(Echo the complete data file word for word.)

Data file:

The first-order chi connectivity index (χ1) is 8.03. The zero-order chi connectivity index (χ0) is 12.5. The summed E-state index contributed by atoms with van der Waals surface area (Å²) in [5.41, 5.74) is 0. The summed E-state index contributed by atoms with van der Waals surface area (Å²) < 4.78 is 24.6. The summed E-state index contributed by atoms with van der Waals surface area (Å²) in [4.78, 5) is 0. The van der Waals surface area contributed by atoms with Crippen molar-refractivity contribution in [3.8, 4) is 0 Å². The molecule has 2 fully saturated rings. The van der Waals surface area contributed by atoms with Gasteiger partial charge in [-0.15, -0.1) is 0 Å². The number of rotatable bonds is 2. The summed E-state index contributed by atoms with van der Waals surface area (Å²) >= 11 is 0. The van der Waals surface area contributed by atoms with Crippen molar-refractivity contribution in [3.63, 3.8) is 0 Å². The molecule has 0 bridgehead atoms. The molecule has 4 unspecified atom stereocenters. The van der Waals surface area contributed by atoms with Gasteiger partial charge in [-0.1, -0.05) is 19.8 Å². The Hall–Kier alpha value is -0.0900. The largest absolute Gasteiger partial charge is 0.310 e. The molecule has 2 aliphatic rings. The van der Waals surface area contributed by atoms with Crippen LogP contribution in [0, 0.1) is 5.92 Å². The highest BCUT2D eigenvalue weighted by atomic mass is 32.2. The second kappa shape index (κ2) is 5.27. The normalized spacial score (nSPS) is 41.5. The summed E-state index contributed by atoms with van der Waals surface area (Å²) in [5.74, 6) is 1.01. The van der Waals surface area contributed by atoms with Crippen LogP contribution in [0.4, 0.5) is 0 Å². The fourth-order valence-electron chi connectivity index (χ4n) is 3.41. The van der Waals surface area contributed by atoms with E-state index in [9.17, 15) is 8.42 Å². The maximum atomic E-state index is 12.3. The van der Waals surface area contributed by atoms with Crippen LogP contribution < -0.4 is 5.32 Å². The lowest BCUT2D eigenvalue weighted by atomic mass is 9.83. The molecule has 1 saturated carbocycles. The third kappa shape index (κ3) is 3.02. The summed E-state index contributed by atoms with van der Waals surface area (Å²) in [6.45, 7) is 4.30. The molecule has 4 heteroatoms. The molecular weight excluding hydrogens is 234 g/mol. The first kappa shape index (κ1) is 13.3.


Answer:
The first-order chi connectivity index (χ1) is 8.03. The zero-order chi connectivity index (χ0) is 12.5. The summed E-state index contributed by atoms with van der Waals surface area (Å²) in [5.41, 5.74) is 0. The summed E-state index contributed by atoms with van der Waals surface area (Å²) < 4.78 is 24.6. The summed E-state index contributed by atoms with van der Waals surface area (Å²) in [4.78, 5) is 0. The van der Waals surface area contributed by atoms with Crippen molar-refractivity contribution in [3.8, 4) is 0 Å². The molecule has 2 fully saturated rings. The van der Waals surface area contributed by atoms with Gasteiger partial charge in [-0.15, -0.1) is 0 Å². The number of rotatable bonds is 2. The summed E-state index contributed by atoms with van der Waals surface area (Å²) >= 11 is 0. The van der Waals surface area contributed by atoms with Crippen molar-refractivity contribution in [3.63, 3.8) is 0 Å². The molecule has 0 bridgehead atoms. The molecule has 4 unspecified atom stereocenters. The van der Waals surface area contributed by atoms with Gasteiger partial charge in [-0.1, -0.05) is 19.8 Å². The Hall–Kier alpha value is -0.0900. The largest absolute Gasteiger partial charge is 0.310 e. The molecule has 2 aliphatic rings. The van der Waals surface area contributed by atoms with Crippen LogP contribution in [0, 0.1) is 5.92 Å². The highest BCUT2D eigenvalue weighted by atomic mass is 32.2. The second kappa shape index (κ2) is 5.27. The normalized spacial score (nSPS) is 41.5. The summed E-state index contributed by atoms with van der Waals surface area (Å²) in [5.74, 6) is 1.01. The van der Waals surface area contributed by atoms with Crippen LogP contribution in [0.4, 0.5) is 0 Å². The fourth-order valence-electron chi connectivity index (χ4n) is 3.41. The van der Waals surface area contributed by atoms with E-state index in [9.17, 15) is 8.42 Å². The maximum atomic E-state index is 12.3. The van der Waals surface area contributed by atoms with Crippen LogP contribution < -0.4 is 5.32 Å². The lowest BCUT2D eigenvalue weighted by atomic mass is 9.83. The molecule has 1 saturated carbocycles. The third kappa shape index (κ3) is 3.02. The summed E-state index contributed by atoms with van der Waals surface area (Å²) in [6.45, 7) is 4.30. The molecule has 4 heteroatoms. The molecular weight excluding hydrogens is 234 g/mol. The first kappa shape index (κ1) is 13.3.